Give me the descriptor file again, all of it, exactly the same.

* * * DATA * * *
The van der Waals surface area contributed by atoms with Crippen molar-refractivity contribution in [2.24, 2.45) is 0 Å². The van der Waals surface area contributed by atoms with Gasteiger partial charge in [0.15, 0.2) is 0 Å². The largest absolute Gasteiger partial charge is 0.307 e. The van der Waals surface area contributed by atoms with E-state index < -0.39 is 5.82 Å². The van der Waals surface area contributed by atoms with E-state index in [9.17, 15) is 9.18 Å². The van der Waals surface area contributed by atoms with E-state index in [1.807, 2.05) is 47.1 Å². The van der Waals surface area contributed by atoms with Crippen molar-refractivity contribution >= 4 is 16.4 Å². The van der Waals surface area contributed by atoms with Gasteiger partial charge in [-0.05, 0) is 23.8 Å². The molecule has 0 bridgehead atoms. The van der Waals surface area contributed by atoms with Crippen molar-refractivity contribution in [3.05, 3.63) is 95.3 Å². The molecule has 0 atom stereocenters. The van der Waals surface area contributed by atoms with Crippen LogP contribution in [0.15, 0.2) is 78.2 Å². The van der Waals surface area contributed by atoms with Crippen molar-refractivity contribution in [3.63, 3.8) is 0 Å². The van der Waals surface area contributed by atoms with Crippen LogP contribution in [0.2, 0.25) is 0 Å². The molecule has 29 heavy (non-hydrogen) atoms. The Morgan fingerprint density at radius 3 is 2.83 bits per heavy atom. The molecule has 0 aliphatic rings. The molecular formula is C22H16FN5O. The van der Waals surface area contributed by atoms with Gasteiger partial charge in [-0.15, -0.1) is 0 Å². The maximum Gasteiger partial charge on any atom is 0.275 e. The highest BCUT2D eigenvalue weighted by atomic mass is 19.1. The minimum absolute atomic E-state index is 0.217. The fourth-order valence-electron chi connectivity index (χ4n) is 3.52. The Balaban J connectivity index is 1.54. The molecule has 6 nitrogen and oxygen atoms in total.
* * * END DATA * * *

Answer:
The van der Waals surface area contributed by atoms with Crippen molar-refractivity contribution in [2.24, 2.45) is 0 Å². The van der Waals surface area contributed by atoms with Gasteiger partial charge in [0.15, 0.2) is 0 Å². The largest absolute Gasteiger partial charge is 0.307 e. The van der Waals surface area contributed by atoms with E-state index < -0.39 is 5.82 Å². The van der Waals surface area contributed by atoms with E-state index in [9.17, 15) is 9.18 Å². The van der Waals surface area contributed by atoms with E-state index in [1.807, 2.05) is 47.1 Å². The van der Waals surface area contributed by atoms with Crippen molar-refractivity contribution >= 4 is 16.4 Å². The van der Waals surface area contributed by atoms with Gasteiger partial charge in [-0.05, 0) is 23.8 Å². The molecule has 0 bridgehead atoms. The van der Waals surface area contributed by atoms with Crippen molar-refractivity contribution in [3.05, 3.63) is 95.3 Å². The molecule has 0 atom stereocenters. The van der Waals surface area contributed by atoms with Crippen LogP contribution in [0.15, 0.2) is 78.2 Å². The van der Waals surface area contributed by atoms with Crippen molar-refractivity contribution in [3.63, 3.8) is 0 Å². The van der Waals surface area contributed by atoms with Crippen LogP contribution in [0.2, 0.25) is 0 Å². The molecule has 29 heavy (non-hydrogen) atoms. The Morgan fingerprint density at radius 3 is 2.83 bits per heavy atom. The molecule has 0 aliphatic rings. The molecular formula is C22H16FN5O. The van der Waals surface area contributed by atoms with Gasteiger partial charge in [-0.15, -0.1) is 0 Å². The maximum Gasteiger partial charge on any atom is 0.275 e. The highest BCUT2D eigenvalue weighted by atomic mass is 19.1. The minimum absolute atomic E-state index is 0.217. The fourth-order valence-electron chi connectivity index (χ4n) is 3.52. The Balaban J connectivity index is 1.54. The molecule has 6 nitrogen and oxygen atoms in total.